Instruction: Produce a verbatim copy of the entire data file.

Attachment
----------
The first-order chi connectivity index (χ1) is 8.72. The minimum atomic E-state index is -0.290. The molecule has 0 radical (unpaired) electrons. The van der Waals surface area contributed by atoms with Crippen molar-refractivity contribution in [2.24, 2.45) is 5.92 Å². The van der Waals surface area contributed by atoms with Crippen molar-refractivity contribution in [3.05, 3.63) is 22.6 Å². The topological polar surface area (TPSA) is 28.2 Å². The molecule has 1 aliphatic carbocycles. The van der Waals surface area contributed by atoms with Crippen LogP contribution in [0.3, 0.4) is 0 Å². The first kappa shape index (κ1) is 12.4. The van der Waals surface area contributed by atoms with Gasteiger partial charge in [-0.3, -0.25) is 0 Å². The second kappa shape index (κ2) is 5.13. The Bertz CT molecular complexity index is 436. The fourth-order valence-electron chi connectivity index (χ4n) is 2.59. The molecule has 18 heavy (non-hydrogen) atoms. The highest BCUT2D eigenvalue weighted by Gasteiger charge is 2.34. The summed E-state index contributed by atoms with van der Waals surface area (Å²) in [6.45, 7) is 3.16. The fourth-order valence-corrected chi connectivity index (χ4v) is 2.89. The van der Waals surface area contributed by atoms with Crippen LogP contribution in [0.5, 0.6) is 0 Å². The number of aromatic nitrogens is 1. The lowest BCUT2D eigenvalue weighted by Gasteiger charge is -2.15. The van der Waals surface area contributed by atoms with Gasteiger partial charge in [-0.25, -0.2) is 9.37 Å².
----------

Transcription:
The first-order chi connectivity index (χ1) is 8.72. The minimum atomic E-state index is -0.290. The molecule has 0 radical (unpaired) electrons. The van der Waals surface area contributed by atoms with Crippen molar-refractivity contribution in [2.24, 2.45) is 5.92 Å². The van der Waals surface area contributed by atoms with Crippen molar-refractivity contribution in [3.05, 3.63) is 22.6 Å². The topological polar surface area (TPSA) is 28.2 Å². The molecule has 1 aliphatic carbocycles. The van der Waals surface area contributed by atoms with Crippen LogP contribution in [0.3, 0.4) is 0 Å². The first kappa shape index (κ1) is 12.4. The van der Waals surface area contributed by atoms with Gasteiger partial charge in [-0.3, -0.25) is 0 Å². The second kappa shape index (κ2) is 5.13. The Bertz CT molecular complexity index is 436. The fourth-order valence-electron chi connectivity index (χ4n) is 2.59. The molecule has 18 heavy (non-hydrogen) atoms. The highest BCUT2D eigenvalue weighted by Gasteiger charge is 2.34. The summed E-state index contributed by atoms with van der Waals surface area (Å²) in [6.45, 7) is 3.16. The fourth-order valence-corrected chi connectivity index (χ4v) is 2.89. The van der Waals surface area contributed by atoms with Crippen LogP contribution in [0.5, 0.6) is 0 Å². The number of aromatic nitrogens is 1. The lowest BCUT2D eigenvalue weighted by Gasteiger charge is -2.15. The van der Waals surface area contributed by atoms with Gasteiger partial charge in [-0.25, -0.2) is 9.37 Å².